In one of his chapters, Gladwell uses the age-old marketing story of the birth of New Coke back in the mid-80s. In summary, Pepsi was gaining market share, they were running taste tests showing how Pepsi was preferred over Coke, and Coke knew they had to do something fast. In fact, they even ran their own taste tests only to discover the same results.
So New Coke was born. I think it lasted something like 87 days before Coca-Cola Classic was born/reborn. It also soon became a marketing classic of almost limitless reference for just about anything you want to illustrate. But I digress . . . .
Gladwell points out that, in the midst of wondering what in the world went wrong with New Coke, marketers and researchers overlooked one simple fact: when you drink a soft drink, you don’t sip it out of a Dixie cup like you do in a taste test. You gulp it, slam it, enjoy it with a meal . . . you get the picture.
If you just sip something, most of us favor the sweeter taste (which in this case was Pepsi). But if you drink a glass of something, most of us think the sweetness becomes overbearing, and the less sweet drink becomes favorable in “real life situations.”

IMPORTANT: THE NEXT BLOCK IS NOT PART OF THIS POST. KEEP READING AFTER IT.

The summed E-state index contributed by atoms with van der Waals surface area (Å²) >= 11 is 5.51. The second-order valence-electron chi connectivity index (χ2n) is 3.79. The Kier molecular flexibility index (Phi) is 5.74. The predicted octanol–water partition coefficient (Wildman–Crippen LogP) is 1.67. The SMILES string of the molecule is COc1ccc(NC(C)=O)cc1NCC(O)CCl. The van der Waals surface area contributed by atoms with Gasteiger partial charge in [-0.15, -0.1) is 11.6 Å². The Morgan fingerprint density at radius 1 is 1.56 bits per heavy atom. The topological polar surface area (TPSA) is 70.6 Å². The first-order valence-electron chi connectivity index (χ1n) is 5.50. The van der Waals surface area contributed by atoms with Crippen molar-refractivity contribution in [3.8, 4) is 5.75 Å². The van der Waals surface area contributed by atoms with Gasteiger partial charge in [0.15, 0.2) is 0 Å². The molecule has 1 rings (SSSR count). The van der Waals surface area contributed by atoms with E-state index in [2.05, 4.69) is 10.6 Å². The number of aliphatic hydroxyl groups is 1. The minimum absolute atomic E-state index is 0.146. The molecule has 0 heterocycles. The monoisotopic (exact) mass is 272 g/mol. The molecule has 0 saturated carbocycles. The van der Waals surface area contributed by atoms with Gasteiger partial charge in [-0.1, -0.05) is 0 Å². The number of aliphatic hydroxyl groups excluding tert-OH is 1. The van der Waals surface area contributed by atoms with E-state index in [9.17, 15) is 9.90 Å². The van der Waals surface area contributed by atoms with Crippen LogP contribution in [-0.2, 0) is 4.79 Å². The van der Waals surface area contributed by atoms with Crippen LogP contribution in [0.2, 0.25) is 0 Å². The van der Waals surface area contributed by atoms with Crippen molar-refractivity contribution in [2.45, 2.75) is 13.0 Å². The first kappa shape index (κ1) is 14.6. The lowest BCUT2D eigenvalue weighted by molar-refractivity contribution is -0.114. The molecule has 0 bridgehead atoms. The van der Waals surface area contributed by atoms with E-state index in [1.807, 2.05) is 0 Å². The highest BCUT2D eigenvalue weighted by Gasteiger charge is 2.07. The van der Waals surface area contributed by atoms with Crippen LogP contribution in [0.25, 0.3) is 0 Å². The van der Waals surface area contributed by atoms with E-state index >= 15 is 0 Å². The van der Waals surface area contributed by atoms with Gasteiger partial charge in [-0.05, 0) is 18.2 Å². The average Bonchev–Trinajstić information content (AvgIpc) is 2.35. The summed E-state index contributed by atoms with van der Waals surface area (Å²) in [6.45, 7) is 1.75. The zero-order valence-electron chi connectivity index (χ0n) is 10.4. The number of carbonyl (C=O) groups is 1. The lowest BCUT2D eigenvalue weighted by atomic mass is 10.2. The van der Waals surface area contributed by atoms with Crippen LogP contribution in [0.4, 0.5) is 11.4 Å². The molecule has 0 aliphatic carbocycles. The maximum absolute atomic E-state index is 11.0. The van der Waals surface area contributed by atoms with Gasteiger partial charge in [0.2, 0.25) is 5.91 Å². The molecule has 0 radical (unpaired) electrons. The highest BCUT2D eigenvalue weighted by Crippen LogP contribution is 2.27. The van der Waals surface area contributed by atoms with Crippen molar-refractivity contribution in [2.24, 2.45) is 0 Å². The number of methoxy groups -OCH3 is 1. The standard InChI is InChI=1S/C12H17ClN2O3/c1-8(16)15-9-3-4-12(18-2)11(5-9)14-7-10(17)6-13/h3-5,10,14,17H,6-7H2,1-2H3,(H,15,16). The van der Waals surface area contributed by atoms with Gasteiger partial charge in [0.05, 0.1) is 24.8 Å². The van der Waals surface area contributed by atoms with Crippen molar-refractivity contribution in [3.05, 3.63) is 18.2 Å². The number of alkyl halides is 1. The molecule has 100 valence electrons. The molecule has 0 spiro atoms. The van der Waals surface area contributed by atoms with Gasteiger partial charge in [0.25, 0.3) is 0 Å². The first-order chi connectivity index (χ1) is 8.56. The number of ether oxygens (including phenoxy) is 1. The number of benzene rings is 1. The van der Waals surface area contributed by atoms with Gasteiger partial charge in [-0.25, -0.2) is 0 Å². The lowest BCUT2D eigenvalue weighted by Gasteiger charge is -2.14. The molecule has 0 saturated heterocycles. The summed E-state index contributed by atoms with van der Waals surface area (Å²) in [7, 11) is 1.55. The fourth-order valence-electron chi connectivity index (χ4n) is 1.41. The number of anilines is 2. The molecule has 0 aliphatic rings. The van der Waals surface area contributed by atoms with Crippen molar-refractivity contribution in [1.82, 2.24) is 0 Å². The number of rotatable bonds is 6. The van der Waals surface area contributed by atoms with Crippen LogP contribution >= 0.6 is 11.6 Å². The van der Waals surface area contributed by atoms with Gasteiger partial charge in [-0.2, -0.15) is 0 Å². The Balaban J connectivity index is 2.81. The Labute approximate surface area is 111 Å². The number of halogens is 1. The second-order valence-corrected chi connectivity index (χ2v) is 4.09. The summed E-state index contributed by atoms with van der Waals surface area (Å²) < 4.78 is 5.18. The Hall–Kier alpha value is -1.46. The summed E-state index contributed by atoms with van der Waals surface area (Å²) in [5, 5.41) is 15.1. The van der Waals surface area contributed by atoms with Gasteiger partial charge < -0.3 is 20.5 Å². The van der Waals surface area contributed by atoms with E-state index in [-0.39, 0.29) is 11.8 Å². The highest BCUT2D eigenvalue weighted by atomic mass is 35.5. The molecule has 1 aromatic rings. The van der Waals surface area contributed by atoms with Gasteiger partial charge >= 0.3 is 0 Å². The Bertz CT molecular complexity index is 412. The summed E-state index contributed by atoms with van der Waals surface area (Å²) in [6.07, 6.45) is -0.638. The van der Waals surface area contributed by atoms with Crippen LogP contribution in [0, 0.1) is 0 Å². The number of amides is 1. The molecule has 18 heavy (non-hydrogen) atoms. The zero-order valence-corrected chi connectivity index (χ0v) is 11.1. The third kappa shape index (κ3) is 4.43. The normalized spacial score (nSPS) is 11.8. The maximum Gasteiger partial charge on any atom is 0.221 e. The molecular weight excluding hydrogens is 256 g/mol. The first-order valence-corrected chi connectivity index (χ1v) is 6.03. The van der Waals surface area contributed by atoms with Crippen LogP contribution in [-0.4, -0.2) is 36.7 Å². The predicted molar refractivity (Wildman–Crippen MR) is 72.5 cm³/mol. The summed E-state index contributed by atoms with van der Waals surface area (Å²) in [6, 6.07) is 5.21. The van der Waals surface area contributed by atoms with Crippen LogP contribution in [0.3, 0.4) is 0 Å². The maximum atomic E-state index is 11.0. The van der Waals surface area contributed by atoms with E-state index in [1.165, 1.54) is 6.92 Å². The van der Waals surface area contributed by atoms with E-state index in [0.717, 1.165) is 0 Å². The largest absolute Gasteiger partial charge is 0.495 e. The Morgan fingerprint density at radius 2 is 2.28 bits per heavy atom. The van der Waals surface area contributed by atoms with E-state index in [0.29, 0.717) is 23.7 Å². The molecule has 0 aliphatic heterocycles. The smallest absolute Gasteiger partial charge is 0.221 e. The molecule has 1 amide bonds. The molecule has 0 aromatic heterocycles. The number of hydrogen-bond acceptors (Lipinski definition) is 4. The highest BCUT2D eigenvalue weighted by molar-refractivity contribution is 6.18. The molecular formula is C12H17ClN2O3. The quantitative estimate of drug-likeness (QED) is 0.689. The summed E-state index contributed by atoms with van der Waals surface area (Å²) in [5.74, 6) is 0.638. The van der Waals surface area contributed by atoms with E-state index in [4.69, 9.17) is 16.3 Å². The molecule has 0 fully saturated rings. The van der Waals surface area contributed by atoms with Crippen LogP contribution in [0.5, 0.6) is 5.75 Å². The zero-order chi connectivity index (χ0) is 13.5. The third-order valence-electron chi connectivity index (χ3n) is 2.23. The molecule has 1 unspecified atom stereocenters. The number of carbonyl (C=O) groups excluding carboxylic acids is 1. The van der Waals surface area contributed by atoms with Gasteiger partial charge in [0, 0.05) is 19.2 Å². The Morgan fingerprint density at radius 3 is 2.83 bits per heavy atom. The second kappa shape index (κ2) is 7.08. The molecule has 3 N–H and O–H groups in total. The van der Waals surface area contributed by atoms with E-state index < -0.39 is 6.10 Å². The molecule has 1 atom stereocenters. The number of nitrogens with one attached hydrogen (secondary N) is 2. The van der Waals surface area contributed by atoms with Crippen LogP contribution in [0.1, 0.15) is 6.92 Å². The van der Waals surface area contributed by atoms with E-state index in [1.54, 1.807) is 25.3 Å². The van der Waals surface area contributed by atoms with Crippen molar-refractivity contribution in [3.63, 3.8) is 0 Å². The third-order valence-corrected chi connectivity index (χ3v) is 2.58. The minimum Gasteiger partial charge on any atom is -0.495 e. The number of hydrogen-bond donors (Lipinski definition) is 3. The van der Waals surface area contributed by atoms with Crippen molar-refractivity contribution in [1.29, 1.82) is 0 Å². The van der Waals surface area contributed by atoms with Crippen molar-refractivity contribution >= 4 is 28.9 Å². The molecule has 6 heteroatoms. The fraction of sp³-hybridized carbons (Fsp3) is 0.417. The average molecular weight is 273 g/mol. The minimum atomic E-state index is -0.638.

And that became a glaring idea behind why New Coke soon became Old Coke – it never really was an issue with taste, just with taste tests.
The point here is a specific one: if you do taste tests, do a full test, not a sample. In my days at AdvoCare, I feel like I made this mistake on two very specific occasions. Over a year’s span, the company launched two drink mixes that packed more vitamins and minerals in them than you could find at a farmer’s market on a Saturday morning. They were nutrient-rich, convenient and great for people who don’t like pills. (By the way, it appears they’ve already discontinued one of them – SORRY!)
And, according to our taste tests from little Dixie cups, they tasted pretty good.
However, my taste buds told me another story the first time I had a complete serving of the products. It was great that they had so many minerals in them, but minerals are hard to make taste good. And the distinct flavor of them overpowered the rest of the drink to where it was a real chore for me to get them down. I found myself opting for the pills over the drink.
So did a lot of people, and sales never really took off for either product. It’s been a regret of mine for some time now to be so nonchalant about the testing.
Learn from on this one – sample at a real size, or over a normal time frame, or in a realistic situation. Bite-size feedback ends up biting back.
p.s. You’ve gotta read Sergio Zyman’s The End of Marketing as We Know It for the full scoop on the New Coke story (and for a great marketing read)